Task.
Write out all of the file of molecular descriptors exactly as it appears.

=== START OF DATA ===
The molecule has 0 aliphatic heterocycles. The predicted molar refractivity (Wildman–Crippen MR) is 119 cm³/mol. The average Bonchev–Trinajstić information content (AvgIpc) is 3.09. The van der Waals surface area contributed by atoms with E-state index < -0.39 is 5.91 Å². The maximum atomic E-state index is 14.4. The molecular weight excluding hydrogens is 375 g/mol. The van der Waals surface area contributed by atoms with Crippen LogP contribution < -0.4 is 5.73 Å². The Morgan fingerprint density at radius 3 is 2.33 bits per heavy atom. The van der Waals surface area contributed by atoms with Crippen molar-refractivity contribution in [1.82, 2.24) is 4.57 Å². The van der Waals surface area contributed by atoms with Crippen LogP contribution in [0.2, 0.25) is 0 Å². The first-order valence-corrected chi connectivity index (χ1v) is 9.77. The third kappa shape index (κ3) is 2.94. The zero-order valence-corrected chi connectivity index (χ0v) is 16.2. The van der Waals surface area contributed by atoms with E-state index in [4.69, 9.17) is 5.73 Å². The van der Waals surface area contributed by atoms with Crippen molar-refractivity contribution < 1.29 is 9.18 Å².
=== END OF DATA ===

The molecule has 0 aliphatic heterocycles. The predicted molar refractivity (Wildman–Crippen MR) is 119 cm³/mol. The average Bonchev–Trinajstić information content (AvgIpc) is 3.09. The van der Waals surface area contributed by atoms with E-state index < -0.39 is 5.91 Å². The maximum atomic E-state index is 14.4. The molecular weight excluding hydrogens is 375 g/mol. The van der Waals surface area contributed by atoms with Crippen LogP contribution < -0.4 is 5.73 Å². The Morgan fingerprint density at radius 3 is 2.33 bits per heavy atom. The van der Waals surface area contributed by atoms with Crippen molar-refractivity contribution in [1.82, 2.24) is 4.57 Å². The van der Waals surface area contributed by atoms with Crippen LogP contribution in [0.2, 0.25) is 0 Å². The first-order valence-corrected chi connectivity index (χ1v) is 9.77. The third kappa shape index (κ3) is 2.94. The zero-order valence-corrected chi connectivity index (χ0v) is 16.2. The van der Waals surface area contributed by atoms with E-state index in [4.69, 9.17) is 5.73 Å². The van der Waals surface area contributed by atoms with Crippen molar-refractivity contribution < 1.29 is 9.18 Å².